A Writer to the Very End: Remembering the Great “Gatz”

William “Gatz” Hjortsberg, February 23, 1941-April 22, 2017

April 28, 2017  By Maryanne Vollers

William “Gatz” Hjortsberg had everything going for him except time. Days before the diagnosis in early March—pancreatic cancer, stage IV—Gatz had finished the long-awaited sequel to his groundbreaking novel, Falling Angel. He’d hoped to have enough time to edit it. But the end came faster than anyone expected. He was in hospice care at home in Livingston, MT, and feeling strong enough to entertain visitors, including his old friend, Tom McGuane, who told him how much he liked the new book. Gatz was so encouraged that he decided to try a round of chemo to see if it could give him an extra month or so to get the book to a publisher. That was Thursday, April 20th.

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I live around the corner from Gatz and his wife, the artist Janie Camp, so on Saturday morning I knocked on their door with a plate of fresh banana bread, thinking he might be able to eat a bite or two. He smiled when he saw me, but he was done with food or drink.

Gatz—a childhood nickname that evolved from his unpronounceable last name—had a genius for storytelling that he translated into a large and diverse body of work, including essays, novels, screenplays, and a captivating, encyclopedic biography of Richard Brautigan, a former friend and neighbor. Hjortsberg and Brautigan were part of a cohort of writers and actors who adopted Montana as home in the late 1960s and 70s, including McGuane, Peter Fonda, Warren Oates, Jeff Bridges, Tim Cahill, Russell Chatham, and, at least part-time, Jim Harrison. A lot of the ones who survived the gunfire and divorce lawyers stuck around, including Gatz.

William Hjortsberg was born in New York City on February 23, 1941, the only child of a Swedish restaurateur and his Swiss wife. He lived the high life until his father died when he was ten, leaving no money. His mother worked as a hotel maid to put him through private school while they lived in a transient hotel on Amsterdam Avenue. Gatz worked his way through Dartmouth College, attended the Yale School of Drama—where he met McGuane—and spent two years at Stanford as a Stegner Fellow. During the 1960s Gatz and his first wife, Marian, bounced between the United States and various exotic locales, teaching, homesteading, and doing what hippies tend to do while bringing up their young daughter, Lorca. During the 70s they settled in the Paradise Valley, south of Livingston, where a son, Max, was born (and where the marriage eventually ended).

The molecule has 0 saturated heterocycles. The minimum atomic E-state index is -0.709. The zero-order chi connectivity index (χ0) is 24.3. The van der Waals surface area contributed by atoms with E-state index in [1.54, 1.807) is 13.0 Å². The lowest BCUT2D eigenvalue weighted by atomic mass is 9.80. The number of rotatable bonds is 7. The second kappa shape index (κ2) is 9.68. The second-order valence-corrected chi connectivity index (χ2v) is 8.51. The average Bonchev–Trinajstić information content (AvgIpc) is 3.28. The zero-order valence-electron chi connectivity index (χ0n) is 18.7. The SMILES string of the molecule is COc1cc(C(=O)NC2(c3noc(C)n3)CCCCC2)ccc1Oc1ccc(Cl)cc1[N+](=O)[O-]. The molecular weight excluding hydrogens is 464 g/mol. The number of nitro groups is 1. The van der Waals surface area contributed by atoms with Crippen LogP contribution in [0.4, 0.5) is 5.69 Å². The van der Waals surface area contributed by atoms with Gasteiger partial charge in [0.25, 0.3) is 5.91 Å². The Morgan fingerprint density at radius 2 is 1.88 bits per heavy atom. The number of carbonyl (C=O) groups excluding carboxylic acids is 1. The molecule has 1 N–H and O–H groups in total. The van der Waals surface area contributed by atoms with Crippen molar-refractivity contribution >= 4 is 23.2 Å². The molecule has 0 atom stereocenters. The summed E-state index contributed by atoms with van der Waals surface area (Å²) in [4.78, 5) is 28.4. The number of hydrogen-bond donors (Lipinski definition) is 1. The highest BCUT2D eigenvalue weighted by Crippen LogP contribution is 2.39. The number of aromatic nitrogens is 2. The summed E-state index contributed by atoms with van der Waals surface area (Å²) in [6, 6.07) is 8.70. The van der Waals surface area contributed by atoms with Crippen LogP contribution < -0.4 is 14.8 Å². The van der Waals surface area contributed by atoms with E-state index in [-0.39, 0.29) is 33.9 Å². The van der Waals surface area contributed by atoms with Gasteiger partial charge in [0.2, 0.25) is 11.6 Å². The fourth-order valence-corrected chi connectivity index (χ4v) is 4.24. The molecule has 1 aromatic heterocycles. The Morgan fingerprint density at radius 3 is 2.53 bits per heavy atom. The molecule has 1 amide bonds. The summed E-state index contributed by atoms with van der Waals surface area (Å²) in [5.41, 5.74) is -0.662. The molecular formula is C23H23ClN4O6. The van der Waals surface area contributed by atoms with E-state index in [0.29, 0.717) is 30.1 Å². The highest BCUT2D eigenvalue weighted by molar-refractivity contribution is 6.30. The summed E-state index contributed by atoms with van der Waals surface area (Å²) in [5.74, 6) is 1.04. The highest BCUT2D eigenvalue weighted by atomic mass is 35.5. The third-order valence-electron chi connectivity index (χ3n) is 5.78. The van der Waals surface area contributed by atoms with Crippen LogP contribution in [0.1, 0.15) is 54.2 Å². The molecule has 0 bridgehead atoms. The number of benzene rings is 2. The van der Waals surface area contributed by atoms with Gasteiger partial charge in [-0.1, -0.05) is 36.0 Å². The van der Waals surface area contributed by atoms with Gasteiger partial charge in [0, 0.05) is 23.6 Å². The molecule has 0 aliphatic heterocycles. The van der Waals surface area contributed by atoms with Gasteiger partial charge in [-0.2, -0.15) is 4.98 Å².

Gatz was an exceedingly original writer, with a passion for history, mystery, and the occult—and a flair for twisting it all into elegant plots with a sense of wicked fun. As John Leonard wrote in a New York Times review of Gatz’s first novel, Alp, in 1969, he was “a satanic S.J. Perelman… by way of Disney and de Sade.” It was sometimes hard to reconcile Gatz’s gruesome subject matter with his sunny, ebullient personality. He was a mischievous presence, a fascinating conversationalist, and the kindest, most generous of friends. The writer who detailed demonic orgies with the glee of an ax murderer was also a doting father and grandfather who patiently taught children to fish for trout. He kept an extensive collection of antique toys. He loved art. His totem, he said, was the penguin, the most cheerful bon vivant of the animal kingdom. And yet, there was the dark well from which he drew inspiration: “The door to my lower consciousness is always open,” he once said. “And the little lizard people who live down in there are always wriggling out and whispering nasty things.” In 1978 one of those nasty ideas grew into the best-selling Falling Angel, a supernatural detective novel. In 1987 it was adapted into the film, Angel Heart, starring Mickey Rourke, Lisa Bonet, and Robert DeNiro.

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“A lot of the ones who survived the gunfire and divorce lawyers stuck around, including Gatz.”

Gatz’s focus drifted to Hollywood, where he wrote Ridley Scott’s cult classic, Legend, and countless other scripts, some of which were even made into films. He made a good living from his screenplays, but he returned to letters, pursuing the definitive Brautigan biography with the demented zeal of an Ahab stalking his whale. Happily, Gatz’s obsession had a better ending. Jubilee Hitchhiker, which he labored over for two decades, was well received when it was published in 2012.